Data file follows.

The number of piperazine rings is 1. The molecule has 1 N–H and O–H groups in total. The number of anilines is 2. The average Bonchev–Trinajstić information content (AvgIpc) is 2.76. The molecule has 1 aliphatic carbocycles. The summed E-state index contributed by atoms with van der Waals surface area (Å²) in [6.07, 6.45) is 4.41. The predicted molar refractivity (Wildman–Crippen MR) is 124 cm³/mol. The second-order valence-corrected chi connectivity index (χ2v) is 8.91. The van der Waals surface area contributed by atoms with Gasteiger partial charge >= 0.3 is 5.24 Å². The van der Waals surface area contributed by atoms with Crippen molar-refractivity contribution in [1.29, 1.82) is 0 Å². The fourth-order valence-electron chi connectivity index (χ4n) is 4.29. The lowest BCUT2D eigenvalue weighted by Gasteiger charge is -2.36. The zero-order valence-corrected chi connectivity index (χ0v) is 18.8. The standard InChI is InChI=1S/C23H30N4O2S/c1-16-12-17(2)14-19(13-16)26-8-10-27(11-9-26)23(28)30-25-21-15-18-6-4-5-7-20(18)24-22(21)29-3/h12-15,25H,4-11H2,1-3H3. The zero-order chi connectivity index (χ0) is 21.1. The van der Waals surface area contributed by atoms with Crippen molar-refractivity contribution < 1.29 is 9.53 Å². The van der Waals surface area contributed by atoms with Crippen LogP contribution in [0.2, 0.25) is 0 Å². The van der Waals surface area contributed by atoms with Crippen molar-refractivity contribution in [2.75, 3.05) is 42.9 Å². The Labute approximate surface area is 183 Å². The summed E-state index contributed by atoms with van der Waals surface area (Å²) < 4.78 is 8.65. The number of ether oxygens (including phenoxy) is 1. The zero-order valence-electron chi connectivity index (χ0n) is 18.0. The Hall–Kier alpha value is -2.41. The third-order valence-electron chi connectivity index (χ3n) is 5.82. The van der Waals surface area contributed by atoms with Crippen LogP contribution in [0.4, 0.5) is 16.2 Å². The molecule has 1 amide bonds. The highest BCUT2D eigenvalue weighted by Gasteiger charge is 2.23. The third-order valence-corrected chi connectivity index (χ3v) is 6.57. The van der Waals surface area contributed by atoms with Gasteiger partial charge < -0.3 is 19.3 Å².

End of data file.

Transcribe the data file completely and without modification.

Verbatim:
The number of piperazine rings is 1. The molecule has 1 N–H and O–H groups in total. The number of anilines is 2. The average Bonchev–Trinajstić information content (AvgIpc) is 2.76. The molecule has 1 aliphatic carbocycles. The summed E-state index contributed by atoms with van der Waals surface area (Å²) in [6.07, 6.45) is 4.41. The predicted molar refractivity (Wildman–Crippen MR) is 124 cm³/mol. The second-order valence-corrected chi connectivity index (χ2v) is 8.91. The van der Waals surface area contributed by atoms with Gasteiger partial charge >= 0.3 is 5.24 Å². The van der Waals surface area contributed by atoms with Crippen molar-refractivity contribution in [1.29, 1.82) is 0 Å². The fourth-order valence-electron chi connectivity index (χ4n) is 4.29. The lowest BCUT2D eigenvalue weighted by Gasteiger charge is -2.36. The zero-order valence-corrected chi connectivity index (χ0v) is 18.8. The standard InChI is InChI=1S/C23H30N4O2S/c1-16-12-17(2)14-19(13-16)26-8-10-27(11-9-26)23(28)30-25-21-15-18-6-4-5-7-20(18)24-22(21)29-3/h12-15,25H,4-11H2,1-3H3. The zero-order chi connectivity index (χ0) is 21.1. The van der Waals surface area contributed by atoms with Crippen molar-refractivity contribution < 1.29 is 9.53 Å². The van der Waals surface area contributed by atoms with Crippen LogP contribution in [0.2, 0.25) is 0 Å². The van der Waals surface area contributed by atoms with Crippen molar-refractivity contribution in [2.75, 3.05) is 42.9 Å². The Labute approximate surface area is 183 Å². The summed E-state index contributed by atoms with van der Waals surface area (Å²) < 4.78 is 8.65. The number of ether oxygens (including phenoxy) is 1. The zero-order valence-electron chi connectivity index (χ0n) is 18.0. The Hall–Kier alpha value is -2.41. The third-order valence-electron chi connectivity index (χ3n) is 5.82. The van der Waals surface area contributed by atoms with Crippen LogP contribution in [0.4, 0.5) is 16.2 Å². The molecule has 1 amide bonds. The highest BCUT2D eigenvalue weighted by Gasteiger charge is 2.23. The third-order valence-corrected chi connectivity index (χ3v) is 6.57. The van der Waals surface area contributed by atoms with Gasteiger partial charge < -0.3 is 19.3 Å².